A good example of an expensive terrain piece that could be easily replaced.

– Be a pragmatist. Keep it fast and simple to build. I too had a boner when seeing this gaming table but hey – it’s like a billion € and countless hours spent on putting these things together. Remember that cash equals time and vice versa. If earning cash to purchase a terrain piece and putting that piece together will take you less time than making one yourself – just go for it. Otherwise it’s worth to keep it at speed. A nice looking gaming table can be built and painted in less than 16 hours!

– Select a theme. A ravaged battlefield, futuristic city, space hulk hallways, huge magazines, train station, rich district – what you will choose will affect the materials you will need and a level of complexity ergo ‘time’ you will need to build your gaming table. A good theme is an average between price, time of build and LOOKS. Low on cash and time? Try out Magazine space full of barrels and containers. Plenty of cash and time? Go for a pristine Rich Quarters with fountains, streets, bridges and detailed buildings.

MATERIAL:

In order to create a gaming table you will need a lot of different materials. Plasticard, cardboard, thin wood are considered to be ‘common’ while bitz and parts of particular shapes are more difficult to obtain.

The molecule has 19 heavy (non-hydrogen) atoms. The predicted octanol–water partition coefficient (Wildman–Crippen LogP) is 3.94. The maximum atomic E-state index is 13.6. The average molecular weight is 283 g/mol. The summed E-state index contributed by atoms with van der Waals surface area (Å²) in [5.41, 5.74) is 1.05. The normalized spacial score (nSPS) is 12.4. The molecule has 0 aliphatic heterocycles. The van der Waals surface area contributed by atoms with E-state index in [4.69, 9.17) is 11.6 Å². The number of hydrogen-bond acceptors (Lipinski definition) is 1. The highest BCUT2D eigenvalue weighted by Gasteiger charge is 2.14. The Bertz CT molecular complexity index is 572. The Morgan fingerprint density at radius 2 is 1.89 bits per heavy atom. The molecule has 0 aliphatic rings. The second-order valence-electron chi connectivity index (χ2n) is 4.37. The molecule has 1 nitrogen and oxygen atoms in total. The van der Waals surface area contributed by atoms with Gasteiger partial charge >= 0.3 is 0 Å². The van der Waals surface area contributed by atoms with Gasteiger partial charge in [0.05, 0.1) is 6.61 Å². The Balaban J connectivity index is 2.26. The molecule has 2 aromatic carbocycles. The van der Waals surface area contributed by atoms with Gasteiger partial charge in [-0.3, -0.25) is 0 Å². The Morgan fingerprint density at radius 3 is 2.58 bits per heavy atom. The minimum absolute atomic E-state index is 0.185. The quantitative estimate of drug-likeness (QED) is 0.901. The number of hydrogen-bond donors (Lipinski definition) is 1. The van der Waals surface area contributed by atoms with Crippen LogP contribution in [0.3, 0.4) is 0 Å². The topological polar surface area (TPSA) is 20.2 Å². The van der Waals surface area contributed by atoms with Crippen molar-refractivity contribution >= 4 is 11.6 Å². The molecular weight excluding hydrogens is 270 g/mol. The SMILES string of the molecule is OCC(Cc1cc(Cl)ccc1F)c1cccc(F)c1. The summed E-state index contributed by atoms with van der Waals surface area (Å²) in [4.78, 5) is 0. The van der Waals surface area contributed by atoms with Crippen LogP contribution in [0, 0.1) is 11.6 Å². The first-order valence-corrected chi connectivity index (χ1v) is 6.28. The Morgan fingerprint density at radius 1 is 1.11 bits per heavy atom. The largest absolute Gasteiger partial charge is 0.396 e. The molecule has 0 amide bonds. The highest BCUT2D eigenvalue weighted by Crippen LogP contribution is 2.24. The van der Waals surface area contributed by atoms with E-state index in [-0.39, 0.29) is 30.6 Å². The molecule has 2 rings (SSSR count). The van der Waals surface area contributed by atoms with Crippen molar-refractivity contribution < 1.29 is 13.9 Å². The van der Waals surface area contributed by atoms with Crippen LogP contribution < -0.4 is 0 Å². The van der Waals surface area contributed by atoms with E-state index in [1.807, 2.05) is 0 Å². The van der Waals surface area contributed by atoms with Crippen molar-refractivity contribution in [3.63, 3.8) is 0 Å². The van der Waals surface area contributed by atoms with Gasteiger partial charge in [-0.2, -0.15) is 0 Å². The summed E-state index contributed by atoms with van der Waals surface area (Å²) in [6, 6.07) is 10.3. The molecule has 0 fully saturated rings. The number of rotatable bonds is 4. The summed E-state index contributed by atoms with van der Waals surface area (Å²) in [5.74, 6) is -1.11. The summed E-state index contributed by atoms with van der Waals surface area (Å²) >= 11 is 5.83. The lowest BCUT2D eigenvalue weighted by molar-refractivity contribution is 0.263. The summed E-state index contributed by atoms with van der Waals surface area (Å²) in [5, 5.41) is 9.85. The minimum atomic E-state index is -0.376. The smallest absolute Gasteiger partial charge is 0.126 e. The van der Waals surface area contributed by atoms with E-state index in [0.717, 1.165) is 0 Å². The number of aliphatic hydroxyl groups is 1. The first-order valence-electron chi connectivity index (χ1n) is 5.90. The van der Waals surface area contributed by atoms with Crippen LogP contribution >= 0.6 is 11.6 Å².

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– Have an open mind. There’s plenty awesome items surrounding you all of the time. Most of them end up as trash while they might be used as modelling material of exceptional value. Just go to the kitchen and look around. Plastic bottle caps of different shapes and sizes, coffee jar lids – these are the tip of an iceberg!

– Ride the outside world. Home ‘trash’ is your brick and mortar when it comes to Terrain Making but true pearls belong to the world outside. Just outside your doors you can find some nice looking stones and sticks but further you venture the better your loot will get. Go ahead and visit a supermarket. Toys, hair utensils, cheap (crappy) plastic jewelry, tools section, decorations – these places are marked with ‘X’ for ‘treasure’!